EU pig meat production is expected to increase slightly in the next few years, but decline back to 2017 levels by 2030, according to the latest medium-term outlook published by the EU.
World population and income growth are projected to drive higher global meat demand, with world meat consumption forecast to increase by 14% between 2017 and 2030. EU meat consumption per capita however, is expected to stabilise before declining slightly, following a recovery since the economic crisis.
The marginal forecast increase in pigmeat production therefore, will be solely driven by export demand. Environmental issues surrounding pigmeat production are also likely to remain, predominantly concerning manure management.
Elevated exports to China caused pig meat prices to rise in 2016 and 2017, driving production volumes. The recovery of the domestic Chinese pork sector is expected to have a depressive effect on Chinese import demand in the near future, but China will sustain its position as the largest market, and its influence on international trade will remain high.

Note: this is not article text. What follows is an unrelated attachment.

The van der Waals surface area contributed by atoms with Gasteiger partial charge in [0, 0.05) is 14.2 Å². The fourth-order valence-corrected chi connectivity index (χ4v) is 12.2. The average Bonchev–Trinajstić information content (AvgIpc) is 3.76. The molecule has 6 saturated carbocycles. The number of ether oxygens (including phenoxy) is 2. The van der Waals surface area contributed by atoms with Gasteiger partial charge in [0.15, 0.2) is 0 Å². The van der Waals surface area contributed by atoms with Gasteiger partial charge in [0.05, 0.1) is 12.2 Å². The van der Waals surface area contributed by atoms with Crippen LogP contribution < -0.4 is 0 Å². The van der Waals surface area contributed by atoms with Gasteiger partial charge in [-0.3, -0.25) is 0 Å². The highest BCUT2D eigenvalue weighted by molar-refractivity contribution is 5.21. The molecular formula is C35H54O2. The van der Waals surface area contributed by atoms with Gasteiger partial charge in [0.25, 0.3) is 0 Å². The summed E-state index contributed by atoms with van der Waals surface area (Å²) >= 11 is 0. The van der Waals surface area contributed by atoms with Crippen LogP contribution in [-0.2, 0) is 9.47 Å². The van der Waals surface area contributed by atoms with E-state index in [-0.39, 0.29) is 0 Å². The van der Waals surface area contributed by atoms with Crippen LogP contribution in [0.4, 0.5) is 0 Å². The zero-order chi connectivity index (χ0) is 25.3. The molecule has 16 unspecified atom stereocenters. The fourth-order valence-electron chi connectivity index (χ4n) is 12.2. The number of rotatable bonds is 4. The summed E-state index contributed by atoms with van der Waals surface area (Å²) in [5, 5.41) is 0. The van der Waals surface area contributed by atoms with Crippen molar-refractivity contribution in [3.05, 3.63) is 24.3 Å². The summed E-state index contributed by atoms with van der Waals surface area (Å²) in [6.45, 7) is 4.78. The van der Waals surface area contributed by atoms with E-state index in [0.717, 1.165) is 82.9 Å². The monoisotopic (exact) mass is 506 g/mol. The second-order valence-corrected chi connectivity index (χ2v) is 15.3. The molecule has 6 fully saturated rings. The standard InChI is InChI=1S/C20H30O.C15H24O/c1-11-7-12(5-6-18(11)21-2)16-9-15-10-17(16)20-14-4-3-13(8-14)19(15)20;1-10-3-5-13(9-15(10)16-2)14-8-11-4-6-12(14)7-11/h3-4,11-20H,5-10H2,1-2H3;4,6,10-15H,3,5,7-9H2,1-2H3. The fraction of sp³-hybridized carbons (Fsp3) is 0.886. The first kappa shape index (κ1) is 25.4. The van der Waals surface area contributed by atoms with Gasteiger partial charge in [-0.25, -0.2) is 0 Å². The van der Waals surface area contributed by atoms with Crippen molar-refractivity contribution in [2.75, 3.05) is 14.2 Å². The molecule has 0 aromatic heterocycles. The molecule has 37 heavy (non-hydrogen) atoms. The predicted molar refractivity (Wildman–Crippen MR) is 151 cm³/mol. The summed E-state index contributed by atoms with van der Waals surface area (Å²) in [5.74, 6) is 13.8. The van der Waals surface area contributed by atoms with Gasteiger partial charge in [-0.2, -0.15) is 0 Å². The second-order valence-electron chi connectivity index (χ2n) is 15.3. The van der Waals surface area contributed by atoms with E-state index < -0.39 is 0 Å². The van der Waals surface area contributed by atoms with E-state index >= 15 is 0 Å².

The outlook suggests significant differences in production trends between member states; EU pig meat production is expected to decrease by less than 1% by 2030 in the EU-15, while increasing by almost 7% in the EU-N13.
Although encouraging feed prices should support production moving towards 2030, stabilising EU consumption and competition on the world market is expected to limit growth somewhat. EU prices are expected to stay firm over the outlook period, closely following changes in the world market, although price competition with the US and Brazil will be sustained.
By way of comparison, world import demand for poultry meat is expected to increase by 3.2 million tonnes compared to 2017, reaching 15.5 million tonnes in 2030, driven by growing markets in Asia and the Middle East. Conversely, beef production and consumption are expected to fall.
To read more of the EU medium-term outlook, click here